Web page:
We hope to gain funding for;
• The creation of a children’s version of the Blue Plaque Heritage Trail
• The James MacIntosh project – research into writing a book about James and his family and publishing his music, with a concert and exhibition

And then there’s the extension and redevelopment plans …….
Which is why we need your support:

Space –

Our archive collection is growing weekly and with the impending arrival of a huge amount of photographs, cinefilm and documents from the local primary school and golf club, we really don’t know where we are going to put everything !
Our toilet has turned into a general store cupboard.

We had the pleasure of hosting the local Creative Writing group last year who ended up being crammed at one end of the public room, with visitors milling around them.
Locals were very kindly helping us name people on cinefilm footage, but were constantly interrupted by visitors as we all had to be in the same small space.
Because we have attracted many new volunteers, researchers and general visitors, we are finding it difficult to accommodate them due to the lack of work space. We do not wish to discourage any of these people.

Dunkeld does not have a Tourist Information Office anymore and we would like to take advantage of this by offering that service. Visitors still want that personal touch and local knowledge and advice. This helps attract visitors into our building.
Our shop is an important source of revenue for us but there is a lack of display space.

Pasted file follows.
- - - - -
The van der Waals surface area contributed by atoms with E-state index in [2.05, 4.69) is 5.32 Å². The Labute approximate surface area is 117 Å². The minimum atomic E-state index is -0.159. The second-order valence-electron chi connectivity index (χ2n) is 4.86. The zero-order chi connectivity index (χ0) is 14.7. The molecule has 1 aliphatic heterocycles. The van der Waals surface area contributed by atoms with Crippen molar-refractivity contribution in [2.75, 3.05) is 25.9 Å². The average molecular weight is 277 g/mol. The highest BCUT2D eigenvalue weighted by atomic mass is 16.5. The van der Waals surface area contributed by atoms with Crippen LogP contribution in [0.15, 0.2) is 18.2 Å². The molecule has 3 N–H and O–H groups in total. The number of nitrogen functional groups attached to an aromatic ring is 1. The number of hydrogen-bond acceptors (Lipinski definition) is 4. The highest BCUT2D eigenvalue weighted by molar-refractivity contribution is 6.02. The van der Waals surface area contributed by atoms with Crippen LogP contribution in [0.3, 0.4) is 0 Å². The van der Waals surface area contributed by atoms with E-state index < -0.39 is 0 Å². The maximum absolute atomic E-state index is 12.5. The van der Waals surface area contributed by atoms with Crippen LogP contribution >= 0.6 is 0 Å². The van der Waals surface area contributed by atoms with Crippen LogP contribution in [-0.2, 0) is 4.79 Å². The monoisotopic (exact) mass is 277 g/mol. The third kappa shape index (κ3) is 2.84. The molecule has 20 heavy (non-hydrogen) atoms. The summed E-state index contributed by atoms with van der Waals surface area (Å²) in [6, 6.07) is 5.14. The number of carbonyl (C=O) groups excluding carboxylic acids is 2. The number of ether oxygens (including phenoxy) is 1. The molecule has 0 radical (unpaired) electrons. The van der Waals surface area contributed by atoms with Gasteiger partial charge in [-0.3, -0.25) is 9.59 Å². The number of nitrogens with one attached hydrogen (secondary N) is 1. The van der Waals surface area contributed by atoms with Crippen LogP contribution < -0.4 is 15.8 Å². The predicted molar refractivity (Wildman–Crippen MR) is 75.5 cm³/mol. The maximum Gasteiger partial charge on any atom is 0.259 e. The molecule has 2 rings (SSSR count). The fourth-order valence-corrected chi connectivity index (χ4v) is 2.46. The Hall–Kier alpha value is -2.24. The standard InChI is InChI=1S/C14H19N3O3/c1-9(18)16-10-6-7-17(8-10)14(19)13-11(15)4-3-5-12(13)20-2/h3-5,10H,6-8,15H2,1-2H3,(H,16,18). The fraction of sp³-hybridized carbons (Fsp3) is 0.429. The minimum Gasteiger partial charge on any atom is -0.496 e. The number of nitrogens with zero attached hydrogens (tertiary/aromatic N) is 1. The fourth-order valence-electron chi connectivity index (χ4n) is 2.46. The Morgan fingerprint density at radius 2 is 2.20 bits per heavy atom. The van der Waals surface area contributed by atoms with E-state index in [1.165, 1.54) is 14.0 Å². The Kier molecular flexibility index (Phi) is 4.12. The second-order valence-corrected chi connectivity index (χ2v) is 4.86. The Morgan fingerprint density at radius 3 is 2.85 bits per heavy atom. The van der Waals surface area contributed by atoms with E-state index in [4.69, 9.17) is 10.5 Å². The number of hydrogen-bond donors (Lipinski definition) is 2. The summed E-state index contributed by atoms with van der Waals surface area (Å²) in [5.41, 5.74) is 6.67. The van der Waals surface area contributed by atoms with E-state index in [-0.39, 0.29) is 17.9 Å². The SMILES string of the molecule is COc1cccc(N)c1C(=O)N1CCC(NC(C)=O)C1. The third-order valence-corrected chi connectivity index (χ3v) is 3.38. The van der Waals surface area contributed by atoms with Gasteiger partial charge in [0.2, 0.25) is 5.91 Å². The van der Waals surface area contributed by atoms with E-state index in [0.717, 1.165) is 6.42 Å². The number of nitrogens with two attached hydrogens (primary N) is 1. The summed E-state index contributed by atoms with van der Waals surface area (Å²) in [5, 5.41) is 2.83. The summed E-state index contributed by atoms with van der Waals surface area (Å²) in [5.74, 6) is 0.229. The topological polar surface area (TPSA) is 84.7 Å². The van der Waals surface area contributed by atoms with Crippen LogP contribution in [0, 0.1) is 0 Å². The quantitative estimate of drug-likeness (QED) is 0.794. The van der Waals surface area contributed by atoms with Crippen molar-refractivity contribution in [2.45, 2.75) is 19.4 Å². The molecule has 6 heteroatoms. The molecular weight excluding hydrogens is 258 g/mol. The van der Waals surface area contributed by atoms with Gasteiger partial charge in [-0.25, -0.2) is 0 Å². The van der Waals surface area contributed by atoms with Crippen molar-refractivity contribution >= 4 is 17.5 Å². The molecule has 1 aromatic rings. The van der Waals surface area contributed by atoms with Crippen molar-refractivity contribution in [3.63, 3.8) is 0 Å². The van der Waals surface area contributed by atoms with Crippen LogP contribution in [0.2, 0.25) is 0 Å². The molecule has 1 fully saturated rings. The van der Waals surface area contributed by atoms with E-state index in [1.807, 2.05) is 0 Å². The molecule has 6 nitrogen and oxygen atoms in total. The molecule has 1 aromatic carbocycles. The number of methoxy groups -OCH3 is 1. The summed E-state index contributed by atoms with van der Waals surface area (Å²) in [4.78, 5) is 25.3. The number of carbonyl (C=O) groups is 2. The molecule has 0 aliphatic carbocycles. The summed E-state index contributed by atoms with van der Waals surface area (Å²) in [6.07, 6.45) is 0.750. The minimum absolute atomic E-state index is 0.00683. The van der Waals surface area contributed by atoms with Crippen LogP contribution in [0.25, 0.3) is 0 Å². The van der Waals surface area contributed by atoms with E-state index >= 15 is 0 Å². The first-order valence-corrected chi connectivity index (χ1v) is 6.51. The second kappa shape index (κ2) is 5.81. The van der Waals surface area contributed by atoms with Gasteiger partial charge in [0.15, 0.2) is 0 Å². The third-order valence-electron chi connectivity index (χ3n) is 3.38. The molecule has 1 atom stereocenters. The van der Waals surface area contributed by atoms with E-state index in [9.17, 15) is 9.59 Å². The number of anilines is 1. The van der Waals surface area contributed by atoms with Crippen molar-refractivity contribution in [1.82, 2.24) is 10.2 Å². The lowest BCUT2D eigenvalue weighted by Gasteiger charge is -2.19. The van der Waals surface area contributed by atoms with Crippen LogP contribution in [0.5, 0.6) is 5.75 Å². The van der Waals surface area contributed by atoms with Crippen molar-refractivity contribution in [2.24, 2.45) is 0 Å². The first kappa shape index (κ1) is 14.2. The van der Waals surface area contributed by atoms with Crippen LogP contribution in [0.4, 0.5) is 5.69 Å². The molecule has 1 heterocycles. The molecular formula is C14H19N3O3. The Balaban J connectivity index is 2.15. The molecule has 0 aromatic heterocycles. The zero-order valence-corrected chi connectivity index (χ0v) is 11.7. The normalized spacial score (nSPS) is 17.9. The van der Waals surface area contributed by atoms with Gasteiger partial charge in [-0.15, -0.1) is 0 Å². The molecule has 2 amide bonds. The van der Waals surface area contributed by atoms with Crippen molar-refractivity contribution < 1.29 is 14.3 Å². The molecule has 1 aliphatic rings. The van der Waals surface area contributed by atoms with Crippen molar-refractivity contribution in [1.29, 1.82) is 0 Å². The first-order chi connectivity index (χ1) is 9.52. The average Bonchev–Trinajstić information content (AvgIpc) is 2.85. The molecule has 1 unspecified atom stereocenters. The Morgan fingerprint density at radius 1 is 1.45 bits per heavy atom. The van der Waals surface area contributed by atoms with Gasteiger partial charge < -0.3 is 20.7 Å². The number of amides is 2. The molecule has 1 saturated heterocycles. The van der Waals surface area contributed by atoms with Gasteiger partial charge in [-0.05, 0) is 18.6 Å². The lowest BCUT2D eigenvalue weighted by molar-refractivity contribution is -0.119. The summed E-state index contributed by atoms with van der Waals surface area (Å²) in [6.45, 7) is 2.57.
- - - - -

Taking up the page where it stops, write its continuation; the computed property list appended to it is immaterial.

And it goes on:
Bus tour visitors want to come into our building but they do not all fit in at once so it puts them off staying for any length of time.
We struggle to keep the humidity control at a constant level due to the need for using our archive room as office space.
Our new Young Archaeologist Club will have to be kept at a maximum of ten children due to the lack of space.
We cannot display all the paintings/etchings or artefacts we would like to due to the lack of space.

Our plans –

To remove the inner wall and toilet from the ground floor and create a much more interesting and engaging space for the visitors to Dunkeld with more display cases, a designated shop area, and children’s interactive space.
Build a second floor with accessible access. This floor would contain a fire/water proof locked room with environmental controls to house our collection, with rack-line storage to greatly increase our capacity. A staff toilet and small kitchen area. A large research room with many workstations for volunteers and researchers. A designated quiet place with comfortable seating for volunteers to take locals to record oral history.

Our ultimate aim is to create a better resource for both locals and visitors and to enable us to become financially sustainable.



  • Anonymous
    • £30 
    • 5 mos
  • Claire Carley
    • £10 
    • 5 mos
  • Steven HUNTER
    • £10 
    • 5 mos
  • Anonymous
    • £20 
    • 5 mos
  • Char Mason
    • £200 
    • 9 mos


Dunkeld Chapter House Museum and Archive Trust